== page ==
In this new article, to stay closer to the biological reality, Professor Giraud and her team developed a new model where they incorporate elements from another theoretical framework, independent of the neuronal oscillations: “predictive coding.” “This theory holds that the brain functions so optimally because it is constantly trying to anticipate and explain what is happening in the environment by using learned models of how outside events generate sensory signals. In the case of spoken language, it attempts to find the most likely causes of the sounds perceived by the ear as speech unfolds, on the basis of a set of mental representations that have been learned and that are being permanently updated.,” says Dr. Itsaso Olasagasti, computational neuroscientist in Giraud’s team, who supervised the new model implementation.
“We developed a computer model that simulates this predictive coding,” explains Sevada Hovsepyan, a researcher in the Department of Basic Neurosciences and the article’s first author. “And we implemented it by incorporating oscillatory mechanisms.”
Tested on 2,888 syllables
The sound entering the system is first modulated by a theta (slow) wave that resembles what neuron populations produce. It makes it possible to signal the contours of the syllables. Trains of (fast) gamma waves then help encode the syllable as and when it is perceived. During the process, the system suggests possible syllables and corrects the choice if necessary. After going back and forth between the two levels several times, it discovers the right syllable. The system is subsequently reset to zero at the end of each perceived syllable.
The model has been successfully tested using 2,888 different syllables contained in 220 sentences, spoken in natural language in English. “On the one hand, we succeeded in bringing together two very different theoretical frameworks in a single computer model,” explains Professor Giraud. “On the other, we have shown that neuronal oscillations most likely rhythmically align the endogenous functioning of the brain with signals that come from outside via the sensory organs. If we put this back in predictive coding theory, it means that these oscillations probably allow the brain to make the right hypothesis at exactly the right moment.”
Artificial intelligence (AI) is an important innovation in diagnostics, because it can quickly learn to recognize abnormalities that a doctor would also label as a disease. But the way that these systems work is often opaque, and doctors do have a better “overall picture” when they make the diagnosis. In a new publication, researchers from Radboudumc show how they can make the AI show how it’s working, as well as let it diagnose more like a doctor, thus making AI-systems more relevant to clinical practice.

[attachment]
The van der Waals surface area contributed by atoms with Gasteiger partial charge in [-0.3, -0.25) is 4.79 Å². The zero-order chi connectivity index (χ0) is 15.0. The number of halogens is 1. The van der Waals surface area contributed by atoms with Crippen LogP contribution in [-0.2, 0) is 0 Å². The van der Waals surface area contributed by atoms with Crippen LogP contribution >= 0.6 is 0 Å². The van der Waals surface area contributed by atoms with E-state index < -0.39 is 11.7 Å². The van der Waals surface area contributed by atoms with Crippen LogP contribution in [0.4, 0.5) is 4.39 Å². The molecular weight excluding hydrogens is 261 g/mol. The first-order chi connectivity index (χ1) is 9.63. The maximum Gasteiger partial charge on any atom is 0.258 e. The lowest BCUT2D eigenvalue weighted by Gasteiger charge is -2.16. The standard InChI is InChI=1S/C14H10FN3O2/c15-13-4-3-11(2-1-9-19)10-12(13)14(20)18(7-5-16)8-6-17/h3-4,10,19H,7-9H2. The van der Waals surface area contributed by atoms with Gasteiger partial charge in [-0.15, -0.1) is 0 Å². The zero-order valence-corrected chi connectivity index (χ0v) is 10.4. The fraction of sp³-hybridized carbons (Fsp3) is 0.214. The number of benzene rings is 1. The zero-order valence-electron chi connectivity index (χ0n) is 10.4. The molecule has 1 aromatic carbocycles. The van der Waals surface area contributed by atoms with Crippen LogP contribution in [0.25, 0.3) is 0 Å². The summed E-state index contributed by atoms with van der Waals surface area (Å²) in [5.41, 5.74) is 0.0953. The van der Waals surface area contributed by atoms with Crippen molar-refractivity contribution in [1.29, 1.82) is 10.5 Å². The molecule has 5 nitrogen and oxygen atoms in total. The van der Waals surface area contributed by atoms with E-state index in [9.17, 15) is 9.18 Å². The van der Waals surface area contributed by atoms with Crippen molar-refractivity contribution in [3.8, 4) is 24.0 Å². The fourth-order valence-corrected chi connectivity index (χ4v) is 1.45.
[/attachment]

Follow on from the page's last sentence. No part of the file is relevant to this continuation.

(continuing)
Doctor vs AI
In recent years, artificial intelligence has been on the rise in the diagnosis of medical imaging. A doctor can look at an X-ray or biopsy to identify abnormalities, but this can increasingly also be done by an AI system by means of “deep learning” (see ‘Background: what is deep learning’ below). Such a system learns to arrive at a diagnosis on its own, and in some cases it does this just as well or better than experienced doctors.
The two major differences compared to a human doctor are, first, that AI is often not transparent in how it’s analyzing the images, and, second, that these systems are quite “lazy.” AI looks at what is needed for a particular diagnosis, and then stops. This means that a scan does not always identify all abnormalities, even if the diagnosis is correct. A doctor, especially when considering the treatment plan, looks at the big picture: what do I see? Which anomalies should be removed or treated during surgery?
AI more like the doctor
To make AI systems more attractive for the clinical practice, Cristina González Gonzalo, PhD candidate at the A-eye Research and Diagnostic Image Analysis Group of Radboudumc, developed a two-sided innovation for diagnostic AI. She did this based on eye scans, in which abnormalities of the retina occurred — specifically diabetic retinopathy and age-related macular degeneration. These abnormalities can be easily recognized by both a doctor and AI. But they are also abnormalities that often occur in groups. A classic AI would diagnose one or a few spots and stop the analysis. In the process developed by González Gonzalo however, the AI goes through the picture over and over again, learning to ignore the places it has already passed, thus discovering new ones. Moreover, the AI also shows which areas of the eye scan it deemed suspicious, therefore making the diagnostic process transparent.
An iterative process
A basic AI could come up with a diagnosis based on one assessment of the eye scan, and thanks to the first contribution by González Gonzalo, it can show how it arrived at that diagnosis. This visual explanation shows that the system is indeed lazy — stopping the analysis after it as obtained just enough information to make a diagnosis. That’s why she also made the process iterative in an innovative way, forcing the AI to look harder and create more of a ‘complete picture’ that radiologists would have.